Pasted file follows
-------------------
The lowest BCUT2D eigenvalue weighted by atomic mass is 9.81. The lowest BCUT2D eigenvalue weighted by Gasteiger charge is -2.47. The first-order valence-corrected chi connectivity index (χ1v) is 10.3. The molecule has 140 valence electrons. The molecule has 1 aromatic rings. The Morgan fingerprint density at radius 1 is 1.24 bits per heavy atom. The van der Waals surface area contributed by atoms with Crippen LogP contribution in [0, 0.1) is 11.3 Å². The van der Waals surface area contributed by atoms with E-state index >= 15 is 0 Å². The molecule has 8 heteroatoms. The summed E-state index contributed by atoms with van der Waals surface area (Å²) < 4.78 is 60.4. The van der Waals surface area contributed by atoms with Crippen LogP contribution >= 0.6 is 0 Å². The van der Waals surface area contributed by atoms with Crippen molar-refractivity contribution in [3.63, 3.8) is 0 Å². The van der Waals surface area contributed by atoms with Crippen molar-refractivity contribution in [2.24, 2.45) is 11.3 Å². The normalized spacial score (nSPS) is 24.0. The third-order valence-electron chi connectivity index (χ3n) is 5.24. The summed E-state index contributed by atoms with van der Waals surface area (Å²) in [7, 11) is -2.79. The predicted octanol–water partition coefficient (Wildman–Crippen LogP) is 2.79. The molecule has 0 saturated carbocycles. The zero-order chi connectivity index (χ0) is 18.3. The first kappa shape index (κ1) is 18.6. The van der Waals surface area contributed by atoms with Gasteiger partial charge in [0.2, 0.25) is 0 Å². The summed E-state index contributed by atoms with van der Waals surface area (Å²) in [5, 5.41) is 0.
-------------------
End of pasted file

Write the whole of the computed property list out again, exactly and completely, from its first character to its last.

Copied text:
The lowest BCUT2D eigenvalue weighted by atomic mass is 9.81. The lowest BCUT2D eigenvalue weighted by Gasteiger charge is -2.47. The first-order valence-corrected chi connectivity index (χ1v) is 10.3. The molecule has 140 valence electrons. The molecule has 1 aromatic rings. The Morgan fingerprint density at radius 1 is 1.24 bits per heavy atom. The van der Waals surface area contributed by atoms with Crippen LogP contribution in [0, 0.1) is 11.3 Å². The van der Waals surface area contributed by atoms with E-state index >= 15 is 0 Å². The molecule has 8 heteroatoms. The summed E-state index contributed by atoms with van der Waals surface area (Å²) < 4.78 is 60.4. The van der Waals surface area contributed by atoms with Crippen LogP contribution >= 0.6 is 0 Å². The van der Waals surface area contributed by atoms with Crippen molar-refractivity contribution in [3.63, 3.8) is 0 Å². The van der Waals surface area contributed by atoms with Crippen molar-refractivity contribution in [2.24, 2.45) is 11.3 Å². The normalized spacial score (nSPS) is 24.0. The third-order valence-electron chi connectivity index (χ3n) is 5.24. The summed E-state index contributed by atoms with van der Waals surface area (Å²) in [7, 11) is -2.79. The predicted octanol–water partition coefficient (Wildman–Crippen LogP) is 2.79. The molecule has 0 saturated carbocycles. The zero-order chi connectivity index (χ0) is 18.3. The first kappa shape index (κ1) is 18.6. The van der Waals surface area contributed by atoms with Gasteiger partial charge in [0.2, 0.25) is 0 Å². The summed E-state index contributed by atoms with van der Waals surface area (Å²) in [5, 5.41) is 0.